. . . and then some more . . . More life. More Jesus.

Phase Two

We arrived in Washington, DC somewhere around 2pm. Walking off the plane and through a window-lined hallway, we eventually found the U.S. Passport Control where we read out loud every single sign we saw, thrilled that we didn’t have to try to translate anything. We just instinctively knew what each word meant. I actually teared up when we entered the big room where we would wait for passage into our homeland. (Secretly teared up because, seriously, who in my generation calls their native country homeland and who cries when they return?)

Like a family of four little ducks we filed in, excited to be able to follow directions confidently, without wondering if we correctly understood what the signs or the people instructed. We filed in as I fought off the tears, and I found myself laying out every minute of the next seven days before Almighty God. I wished it could be a longer visit. I feared the end of the time week we’d just begun. I craved refreshment. I needed reminding that this adventure is a gift and a good thing. I hoped that we would be able to get back on that plane in seven days and enjoy the next nine months in the land of the Deutsch.

The next seven days proved all that we’d hoped. We hugged and loved on and were loved on. We ate Chipotle and cheeseburgers and watched Disney Channel shows.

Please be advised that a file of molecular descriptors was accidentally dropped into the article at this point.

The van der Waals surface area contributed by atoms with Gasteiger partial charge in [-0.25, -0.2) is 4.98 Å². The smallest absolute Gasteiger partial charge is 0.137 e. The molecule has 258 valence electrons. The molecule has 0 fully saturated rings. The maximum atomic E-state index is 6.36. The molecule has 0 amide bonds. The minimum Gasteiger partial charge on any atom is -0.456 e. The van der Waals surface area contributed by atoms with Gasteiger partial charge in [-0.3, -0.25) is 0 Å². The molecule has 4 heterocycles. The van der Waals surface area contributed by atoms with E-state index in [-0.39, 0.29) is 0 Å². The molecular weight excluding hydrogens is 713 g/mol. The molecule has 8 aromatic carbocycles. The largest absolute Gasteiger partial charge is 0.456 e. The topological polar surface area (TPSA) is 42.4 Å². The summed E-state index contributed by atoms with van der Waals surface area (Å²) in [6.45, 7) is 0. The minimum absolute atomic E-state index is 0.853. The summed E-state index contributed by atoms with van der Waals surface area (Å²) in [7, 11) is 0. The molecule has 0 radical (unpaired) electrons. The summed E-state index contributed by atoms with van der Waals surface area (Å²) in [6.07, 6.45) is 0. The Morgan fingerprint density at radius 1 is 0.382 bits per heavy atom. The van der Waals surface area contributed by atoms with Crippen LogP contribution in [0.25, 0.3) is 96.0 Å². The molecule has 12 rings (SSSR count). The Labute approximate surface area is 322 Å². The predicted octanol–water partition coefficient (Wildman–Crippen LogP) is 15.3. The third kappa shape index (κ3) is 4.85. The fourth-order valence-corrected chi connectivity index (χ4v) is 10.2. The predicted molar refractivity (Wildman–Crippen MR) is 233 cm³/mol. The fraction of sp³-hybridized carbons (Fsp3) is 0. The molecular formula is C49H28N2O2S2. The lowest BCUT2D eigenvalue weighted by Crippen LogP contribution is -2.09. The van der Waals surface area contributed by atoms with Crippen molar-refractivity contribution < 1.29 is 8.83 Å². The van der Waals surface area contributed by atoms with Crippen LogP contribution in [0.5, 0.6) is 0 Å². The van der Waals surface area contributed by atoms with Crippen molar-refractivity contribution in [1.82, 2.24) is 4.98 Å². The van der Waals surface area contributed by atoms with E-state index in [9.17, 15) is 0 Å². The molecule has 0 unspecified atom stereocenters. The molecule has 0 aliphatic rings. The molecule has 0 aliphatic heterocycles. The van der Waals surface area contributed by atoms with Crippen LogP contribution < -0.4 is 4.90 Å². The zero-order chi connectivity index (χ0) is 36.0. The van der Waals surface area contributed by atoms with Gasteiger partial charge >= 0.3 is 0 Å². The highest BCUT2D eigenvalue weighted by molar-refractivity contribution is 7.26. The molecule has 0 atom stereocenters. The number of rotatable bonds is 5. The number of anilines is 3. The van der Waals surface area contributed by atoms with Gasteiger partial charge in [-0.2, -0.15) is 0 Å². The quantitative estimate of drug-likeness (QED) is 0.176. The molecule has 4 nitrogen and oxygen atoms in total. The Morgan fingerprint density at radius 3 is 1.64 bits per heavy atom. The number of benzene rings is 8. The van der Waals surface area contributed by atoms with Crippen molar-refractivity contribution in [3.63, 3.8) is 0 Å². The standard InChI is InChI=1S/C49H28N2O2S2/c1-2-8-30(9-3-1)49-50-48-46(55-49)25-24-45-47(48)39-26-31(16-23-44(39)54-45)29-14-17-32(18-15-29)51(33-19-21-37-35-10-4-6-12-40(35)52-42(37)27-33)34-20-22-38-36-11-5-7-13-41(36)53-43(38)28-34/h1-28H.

We hung out with friends all day on Sunday and celebrated my Grandma’s 90th birthday and kayaked and swam and visited school friends and had playdates, and we soaked in the love and the easy of home and of our dearly loved. And then we came back.

 

 

It’s difficult to imagine a seven-day period as jam-packed with activity as our week in Ohio being refreshing at all. (For busy-ness in my experience almost always brings me burnout.) But not this time. I can truly say we were each renewed that week. People would ask us what we had planned for the remainder of the week, and I would reply, “Which hour?” because each hour had a plan to visit someone else. We literally made the most of every minute of our trip home.

I made a sort of vow that week in Ohio. A realization that led to some sobering thoughts about how I’ve been treating this living in Deutschland thing. And I gave it a name, which I made up myself.

Burdenizing.

It means taking what God has given me as a blessing and turning it into a burden.

Somewhere in the midst of the uncomfortable of living in a foreign land and the homesick of being so far away from what I know, I forgot the awesome of the adventure I have been allowed. Somewhere in the three months of living in Bavarian farmlands and hills on which Maria would love to run and sing, I let the uncomfortable deceive me into complaining through the time rather than seeing the gift for what it is and making the most of it. And somehow, in the middle of making the most of those seven days in Ohio, I realized that I have not been making the most of these 12 months in Europe.

So I decided to just let go of the stuff that troubles me. (It’s not like I didn’t know it was going to be hard to live here for a year.) I am choosing to open my hands and trust that God knows good gifts when He sees them and that, for whatever reason, He is letting me live inside of this one for an entire year.

And so begins Phase Two of our year in Germany.

Do you have a fresh start you’d like to take? Maybe you could start fresh with me. Oh, how I would love that. We could like do this next phase thing together. You on your adventure called life, and me on mine.

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